On the eve of the Opening Ceremony of the Olympic Summer Games, Tokyo 2020 fired its creative director Kentaro Kobayashi over a Holocaust-related joke he told years back while he was a comedian. The removal marked the second high-profile member of the team to be dismissed in recent days after composer and musician Keigo Oyamada was removed over his admission on social media that he had bullied people with disabilities when he was younger.
The ceremony has already been a question mark of sorts as athletes have been told not to arrive in Tokyo more than five days in advance of their competitions. Much is unknown about what direction the event will take with spectators banned and a limited number of International Olympic Committee and dignitaries, including U.S. First Lady Jill Biden expected to attend.
In a skit during the 1990s, Kobayashi joked about massacring Jews and mimicked the act of cutting up human figures made of paper. In a statement, Kobayashi said he regretted his act and words used at the time. “I understand that my choice of words was wrong, and regret it,” his statement said. “I apologize to those who felt displeasure.”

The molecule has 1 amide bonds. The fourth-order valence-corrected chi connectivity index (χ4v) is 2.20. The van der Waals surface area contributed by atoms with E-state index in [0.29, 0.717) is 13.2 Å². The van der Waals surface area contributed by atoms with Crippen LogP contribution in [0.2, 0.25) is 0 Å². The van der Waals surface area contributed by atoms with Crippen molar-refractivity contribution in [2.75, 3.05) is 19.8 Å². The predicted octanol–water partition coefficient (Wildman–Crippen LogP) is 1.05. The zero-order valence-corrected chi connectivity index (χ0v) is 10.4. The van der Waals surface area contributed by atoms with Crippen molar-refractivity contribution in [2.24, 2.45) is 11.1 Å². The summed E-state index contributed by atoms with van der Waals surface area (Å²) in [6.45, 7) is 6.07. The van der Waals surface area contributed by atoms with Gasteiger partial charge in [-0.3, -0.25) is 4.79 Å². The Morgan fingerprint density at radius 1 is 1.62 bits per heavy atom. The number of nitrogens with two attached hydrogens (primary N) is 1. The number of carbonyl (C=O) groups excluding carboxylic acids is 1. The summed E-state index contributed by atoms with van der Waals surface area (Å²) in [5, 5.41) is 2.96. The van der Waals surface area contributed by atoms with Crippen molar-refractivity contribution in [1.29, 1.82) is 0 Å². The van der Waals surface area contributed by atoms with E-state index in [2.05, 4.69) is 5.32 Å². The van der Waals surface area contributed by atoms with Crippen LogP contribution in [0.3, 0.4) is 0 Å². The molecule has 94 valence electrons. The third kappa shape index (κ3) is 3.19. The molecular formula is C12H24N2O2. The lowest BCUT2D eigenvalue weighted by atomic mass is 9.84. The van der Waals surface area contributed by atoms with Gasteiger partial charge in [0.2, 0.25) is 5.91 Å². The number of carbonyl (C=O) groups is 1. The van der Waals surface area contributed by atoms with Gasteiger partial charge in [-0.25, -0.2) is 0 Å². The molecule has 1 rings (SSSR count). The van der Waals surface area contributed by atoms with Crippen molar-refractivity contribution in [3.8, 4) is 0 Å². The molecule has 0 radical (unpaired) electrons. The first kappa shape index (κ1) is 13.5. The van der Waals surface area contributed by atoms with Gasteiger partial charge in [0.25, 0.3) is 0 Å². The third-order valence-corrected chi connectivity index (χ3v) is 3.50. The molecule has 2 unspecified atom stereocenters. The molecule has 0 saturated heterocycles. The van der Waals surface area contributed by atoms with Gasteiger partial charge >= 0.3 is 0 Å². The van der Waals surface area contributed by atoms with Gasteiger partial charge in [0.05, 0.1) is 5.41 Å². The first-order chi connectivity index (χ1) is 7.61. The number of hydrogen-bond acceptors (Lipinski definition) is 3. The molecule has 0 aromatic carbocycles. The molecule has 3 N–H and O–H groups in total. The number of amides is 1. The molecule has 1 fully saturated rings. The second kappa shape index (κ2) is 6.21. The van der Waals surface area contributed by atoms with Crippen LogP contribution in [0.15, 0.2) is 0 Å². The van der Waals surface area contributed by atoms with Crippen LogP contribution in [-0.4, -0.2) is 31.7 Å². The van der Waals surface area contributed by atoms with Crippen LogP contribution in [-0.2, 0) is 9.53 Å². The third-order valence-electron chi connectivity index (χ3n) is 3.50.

The Simon Wiesenthal Center, an international Jewish human rights organization, was among the groups to criticize Kobayashi, releasing a statement saying that his association with the Olympics would “insult the memory” of the 6 million Jewish people killed in the Holocaust.
In dismissing Kobayashi, Tokyo 2020 said it made the move immediately upon hearing the words he had used.
“In the short time remaining before the Opening Ceremony, we offer our deepest apologies for any offense and anguish this matter may have caused to the many people involved in the OIympic Games, as well as to the citizens of Japan and the world,” the committee said.
In a press conference, Tokyo 2020 President Seiko Hashimoto said the committee was discussing what to do with the direction of the ceremony.
“Yes, we are facing a lot of challenges right now,” she said. “Maybe that’s the reason why these negative incidents will impact the messages we want to deliver to the world. The value of Tokyo 2020 is still exciting and we want to send our messages to the world.”